is Performance or Stage Rally?
Performance Rallying has long been a favorite
form of motor sport in Europe, Asia, Africa and
other parts of the world. In these places, rallies
often draw crowds in the tens of thousands. Unlike
conventional racing, rallies are held primarily
on forest access roads. These roads consist of
everything from loose gravel to mud or snow and
ice. The conditions can dictate speeds from well
over 200 km/h to as low as 30 km/h. Also, unlike
racing, the route remains unknown to the driver
until it is read at speed by the CO-driver (navigator).
At every moment, the car, driver and CO-driver
must be ready for whatever may be around the next
curve! Performance Rallying displays a unique
combination of driver skill, car performance,
strategy, endurance and pure guts.
The Performance Rally format consists of two
parts: Special Stages and Transit Sections. The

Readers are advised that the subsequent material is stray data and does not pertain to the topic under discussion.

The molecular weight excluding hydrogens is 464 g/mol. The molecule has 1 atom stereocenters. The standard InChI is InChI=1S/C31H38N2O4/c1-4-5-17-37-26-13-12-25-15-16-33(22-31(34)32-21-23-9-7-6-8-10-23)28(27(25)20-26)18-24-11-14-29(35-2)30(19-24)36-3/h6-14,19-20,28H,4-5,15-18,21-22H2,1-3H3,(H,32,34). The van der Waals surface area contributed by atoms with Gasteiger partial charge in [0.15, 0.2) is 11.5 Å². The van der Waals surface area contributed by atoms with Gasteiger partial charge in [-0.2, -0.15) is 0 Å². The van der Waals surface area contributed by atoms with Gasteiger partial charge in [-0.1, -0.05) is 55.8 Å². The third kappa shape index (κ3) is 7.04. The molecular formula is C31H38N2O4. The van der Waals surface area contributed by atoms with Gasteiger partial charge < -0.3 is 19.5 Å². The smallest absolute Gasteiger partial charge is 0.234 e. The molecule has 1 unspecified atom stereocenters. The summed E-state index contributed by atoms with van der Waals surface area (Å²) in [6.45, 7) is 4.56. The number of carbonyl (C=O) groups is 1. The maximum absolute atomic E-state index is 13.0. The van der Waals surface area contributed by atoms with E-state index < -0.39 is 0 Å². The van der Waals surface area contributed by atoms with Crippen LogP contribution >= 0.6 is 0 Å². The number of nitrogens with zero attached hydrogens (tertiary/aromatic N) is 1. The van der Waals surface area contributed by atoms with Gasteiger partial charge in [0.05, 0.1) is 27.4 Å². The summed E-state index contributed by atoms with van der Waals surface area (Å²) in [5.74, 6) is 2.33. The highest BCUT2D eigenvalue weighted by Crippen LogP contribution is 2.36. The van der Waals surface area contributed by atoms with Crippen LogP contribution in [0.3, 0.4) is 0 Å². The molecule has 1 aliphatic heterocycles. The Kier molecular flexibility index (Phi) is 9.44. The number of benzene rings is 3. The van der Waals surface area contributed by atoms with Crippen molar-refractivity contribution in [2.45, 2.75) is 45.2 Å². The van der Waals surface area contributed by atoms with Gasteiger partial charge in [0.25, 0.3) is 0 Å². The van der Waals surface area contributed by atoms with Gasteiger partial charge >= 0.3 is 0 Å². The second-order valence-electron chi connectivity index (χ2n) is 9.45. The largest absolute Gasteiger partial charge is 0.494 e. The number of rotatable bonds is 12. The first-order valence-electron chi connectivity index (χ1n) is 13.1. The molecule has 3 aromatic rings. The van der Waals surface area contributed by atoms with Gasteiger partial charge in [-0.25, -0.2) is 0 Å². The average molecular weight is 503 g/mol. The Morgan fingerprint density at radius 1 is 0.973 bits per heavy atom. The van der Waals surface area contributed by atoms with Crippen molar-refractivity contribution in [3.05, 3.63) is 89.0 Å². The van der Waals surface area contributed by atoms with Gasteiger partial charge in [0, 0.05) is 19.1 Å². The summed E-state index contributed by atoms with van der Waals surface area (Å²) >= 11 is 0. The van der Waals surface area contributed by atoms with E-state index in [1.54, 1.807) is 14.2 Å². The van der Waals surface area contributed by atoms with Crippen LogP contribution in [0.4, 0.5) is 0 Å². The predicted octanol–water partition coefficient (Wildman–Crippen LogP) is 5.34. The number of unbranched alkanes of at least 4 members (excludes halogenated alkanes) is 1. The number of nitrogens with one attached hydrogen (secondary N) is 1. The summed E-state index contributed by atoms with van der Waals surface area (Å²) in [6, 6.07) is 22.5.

Special Stages are the competitive sections of
the route and are closed to public traffic during
the event. These are flat-out runs against the
clock, at speeds that the average motorist would
never imagine possible. The Transit Sections are
routes between Stages, in which the teams must
obey all traffic laws. Ample time is provided
to allow teams to arrive at the start of the next
Stage without speeding, and penalties are assessed
for arriving too early or too late. Any moving
violation in a transit section is grounds for
disqualification. The accumulation of times from
the Special Stages and transit penalties makes
up the final score and helps to determine the
Performance Rally vehicles require certain safety
equipment to protect the crew. This includes a
full roll cage, with door bars and triangulation,
fire extinguishers and special seat belts. The
crew must wear approved fireproof suits and helmets,
and must hold a St. John Ambulance First Aid certificate.
All of this equipment is scrutinized by event
officials before the start of each event.